Journal Articles

Peanut flour aggregation with polyphenolic extracts derived from peanut skin inhibits IgE binding capacity and attenuates RBL-2H3 cells degranulation via MAPK signaling pathway

June 21, 2018

Bansode RR1, Plundrich NJ2, Randolph PD1, Lila MA2, Williams LL3. Peanut flour aggregation with polyphenolic extracts derived from peanut skin inhibits IgE binding capacity and attenuates RBL-2H3 cells degranulation via MAPK signaling pathway. Food Chem. 2018 Oct 15;263:307-314. doi: 10.1016/j.foodchem.2018.05.007. Epub 2018 May 3.

Author information

1 Center for Excellence in Post-Harvest Technologies, North Carolina Agricultural and Technical State University, North Carolina Research Campus, Kannapolis, North Carolina 28081, USA.

2 Plants for Human Health Institute, Department of Food, Bioprocessing and Nutrition Sciences, North Carolina State University, North Carolina Research Campus, Kannapolis, North Carolina 28081, USA.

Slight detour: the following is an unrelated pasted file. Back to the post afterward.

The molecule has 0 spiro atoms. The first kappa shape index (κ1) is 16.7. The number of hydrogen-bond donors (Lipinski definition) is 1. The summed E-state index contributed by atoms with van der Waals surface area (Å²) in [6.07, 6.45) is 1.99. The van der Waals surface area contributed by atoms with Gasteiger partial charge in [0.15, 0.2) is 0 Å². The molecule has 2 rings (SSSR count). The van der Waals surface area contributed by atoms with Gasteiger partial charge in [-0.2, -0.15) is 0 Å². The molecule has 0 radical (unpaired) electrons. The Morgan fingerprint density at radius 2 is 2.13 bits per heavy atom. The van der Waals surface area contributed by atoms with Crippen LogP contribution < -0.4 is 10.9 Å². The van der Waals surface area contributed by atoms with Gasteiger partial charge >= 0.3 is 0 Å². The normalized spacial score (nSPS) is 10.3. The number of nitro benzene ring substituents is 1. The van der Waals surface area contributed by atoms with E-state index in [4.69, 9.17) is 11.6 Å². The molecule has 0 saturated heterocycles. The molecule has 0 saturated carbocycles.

3 Center for Excellence in Post-Harvest Technologies, North Carolina Agricultural and Technical State University, North Carolina Research Campus, Kannapolis, North Carolina 28081, USA. Electronic address: llw@ncat.edu.

Abstract

This study investigates the anti-allergic properties of peanut skin polyphenols (PSP)-enriched peanut (PN) protein aggregates. PSP was blended with PN flour at concentrations of 5, 10, 15, 30, and 40% (w/w). Rat basophil leukemia cells (RBL-2H3) were sensitized with either anti-DNP-IgE or PN-allergic plasma followed by co-exposure to unmodified PN flour (control) or PSP-PN protein aggregates and Ca2+ionophore, ionomycin. Immunoblotting and staining were performed to measure the IgE binding capacity of PSP-PN aggregates. Results showed that 30% PSP-PN aggregate significantly reduced β-hexosaminidase and histamine levels by 54.2% and 49.2%, respectively compared with control. Immunoblotting results revealed 40% PSP-PN aggregates significantly decreased IgE binding by 19%. The phosphorylation of p44/42 MAPK was significantly reduced while phosphorylation of p38 MAPK and SAPK/JNK increased upon PSP-PN protein aggregate exposure to the cells. Our results show that aggregation of PSP to PN proteins reduces allergic response by inhibiting Ca2+-induced MAPK-dependent cell degranulation.

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